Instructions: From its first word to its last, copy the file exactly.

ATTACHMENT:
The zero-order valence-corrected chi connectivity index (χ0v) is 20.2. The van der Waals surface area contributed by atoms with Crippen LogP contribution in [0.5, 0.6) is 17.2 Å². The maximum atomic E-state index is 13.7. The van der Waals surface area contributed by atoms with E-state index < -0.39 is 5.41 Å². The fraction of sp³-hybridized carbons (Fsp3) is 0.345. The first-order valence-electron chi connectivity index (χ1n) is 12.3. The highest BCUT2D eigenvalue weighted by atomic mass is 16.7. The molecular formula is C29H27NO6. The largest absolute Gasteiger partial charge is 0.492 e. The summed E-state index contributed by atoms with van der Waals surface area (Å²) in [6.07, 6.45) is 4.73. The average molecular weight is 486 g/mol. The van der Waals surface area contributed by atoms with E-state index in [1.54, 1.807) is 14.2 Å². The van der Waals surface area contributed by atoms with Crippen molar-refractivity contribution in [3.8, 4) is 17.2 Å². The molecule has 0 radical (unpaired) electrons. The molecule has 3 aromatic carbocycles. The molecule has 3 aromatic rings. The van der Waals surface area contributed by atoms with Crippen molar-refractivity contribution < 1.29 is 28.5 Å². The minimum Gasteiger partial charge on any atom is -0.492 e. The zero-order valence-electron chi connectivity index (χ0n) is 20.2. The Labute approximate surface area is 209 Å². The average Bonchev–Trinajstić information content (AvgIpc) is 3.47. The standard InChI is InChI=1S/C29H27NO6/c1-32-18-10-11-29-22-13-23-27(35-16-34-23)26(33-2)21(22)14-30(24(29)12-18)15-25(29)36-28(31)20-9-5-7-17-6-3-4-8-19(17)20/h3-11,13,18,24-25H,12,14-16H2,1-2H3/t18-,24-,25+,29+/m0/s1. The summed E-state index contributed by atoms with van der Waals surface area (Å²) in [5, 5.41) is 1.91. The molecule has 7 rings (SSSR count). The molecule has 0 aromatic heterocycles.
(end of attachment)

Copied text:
The zero-order valence-corrected chi connectivity index (χ0v) is 20.2. The van der Waals surface area contributed by atoms with Crippen LogP contribution in [0.5, 0.6) is 17.2 Å². The maximum atomic E-state index is 13.7. The van der Waals surface area contributed by atoms with E-state index < -0.39 is 5.41 Å². The fraction of sp³-hybridized carbons (Fsp3) is 0.345. The first-order valence-electron chi connectivity index (χ1n) is 12.3. The highest BCUT2D eigenvalue weighted by atomic mass is 16.7. The molecular formula is C29H27NO6. The largest absolute Gasteiger partial charge is 0.492 e. The summed E-state index contributed by atoms with van der Waals surface area (Å²) in [6.07, 6.45) is 4.73. The average molecular weight is 486 g/mol. The van der Waals surface area contributed by atoms with E-state index in [1.54, 1.807) is 14.2 Å². The van der Waals surface area contributed by atoms with Crippen molar-refractivity contribution in [3.8, 4) is 17.2 Å². The molecule has 0 radical (unpaired) electrons. The molecule has 3 aromatic carbocycles. The molecule has 3 aromatic rings. The van der Waals surface area contributed by atoms with Crippen molar-refractivity contribution < 1.29 is 28.5 Å². The minimum Gasteiger partial charge on any atom is -0.492 e. The zero-order valence-electron chi connectivity index (χ0n) is 20.2. The Labute approximate surface area is 209 Å². The average Bonchev–Trinajstić information content (AvgIpc) is 3.47. The standard InChI is InChI=1S/C29H27NO6/c1-32-18-10-11-29-22-13-23-27(35-16-34-23)26(33-2)21(22)14-30(24(29)12-18)15-25(29)36-28(31)20-9-5-7-17-6-3-4-8-19(17)20/h3-11,13,18,24-25H,12,14-16H2,1-2H3/t18-,24-,25+,29+/m0/s1. The summed E-state index contributed by atoms with van der Waals surface area (Å²) in [5, 5.41) is 1.91. The molecule has 7 rings (SSSR count). The molecule has 0 aromatic heterocycles.